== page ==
Regulating smoking is the way to go

‘NO SMOKING’ signs are common inscriptions on and inside most public buildings, in Rwanda. However, these expressions are not backed by legislation that would otherwise serve to define penalties for offenders.

‘NO SMOKING’ signs are common inscriptions on and inside most public buildings, in Rwanda. However, these expressions are not backed by legislation that would otherwise serve to define penalties for offenders.

Smoking poses one of the most hazardous effects to both smokers and non smokers. Tobacco contains as many as 400 toxic substances. Tobacco-related effects cause about 25 diseases that affect the lungs, the heart and blood veins.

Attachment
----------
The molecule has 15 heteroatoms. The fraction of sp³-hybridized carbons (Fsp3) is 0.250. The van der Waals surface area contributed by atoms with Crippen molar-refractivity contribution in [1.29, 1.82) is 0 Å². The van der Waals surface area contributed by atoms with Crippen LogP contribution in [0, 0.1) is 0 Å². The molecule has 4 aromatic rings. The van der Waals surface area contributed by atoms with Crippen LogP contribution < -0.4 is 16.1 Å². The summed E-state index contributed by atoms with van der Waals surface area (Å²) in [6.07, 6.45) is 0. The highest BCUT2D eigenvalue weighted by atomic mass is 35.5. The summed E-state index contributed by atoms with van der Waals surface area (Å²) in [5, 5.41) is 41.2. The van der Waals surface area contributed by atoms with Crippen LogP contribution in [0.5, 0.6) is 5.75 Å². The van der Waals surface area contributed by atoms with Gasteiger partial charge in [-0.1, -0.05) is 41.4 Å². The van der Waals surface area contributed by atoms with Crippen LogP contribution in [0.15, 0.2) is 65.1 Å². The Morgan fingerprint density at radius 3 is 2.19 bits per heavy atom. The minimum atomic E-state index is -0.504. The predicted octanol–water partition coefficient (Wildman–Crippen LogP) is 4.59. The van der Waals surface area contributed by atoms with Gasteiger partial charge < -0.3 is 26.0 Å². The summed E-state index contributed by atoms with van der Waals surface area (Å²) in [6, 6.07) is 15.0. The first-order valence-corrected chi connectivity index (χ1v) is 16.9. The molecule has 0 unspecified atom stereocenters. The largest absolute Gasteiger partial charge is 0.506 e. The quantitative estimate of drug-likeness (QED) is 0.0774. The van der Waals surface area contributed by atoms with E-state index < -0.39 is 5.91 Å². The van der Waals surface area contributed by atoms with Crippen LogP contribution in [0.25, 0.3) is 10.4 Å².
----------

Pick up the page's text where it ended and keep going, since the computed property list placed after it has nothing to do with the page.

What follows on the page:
Depending on the nature of the substance, tobacco consumption causes lung and intestinal cancer and other diseases, as well as conditions such as heart attack. To expectant mothers, smoking may result into miscarriage, low baby weight at birth and slow child development.

Research presented to parliament, on Monday, by the Ministry of Health revealed that approximately 11 percent of the population are smokers. The worrying thing is that among these, 58.9 percent start smoking between 11 and 15 years.

Since Rwanda is an member of the WHO and actively working to discourage smoking, the call to parliament to put legislation in place that safeguards children, adolescents as well as women, is timely.

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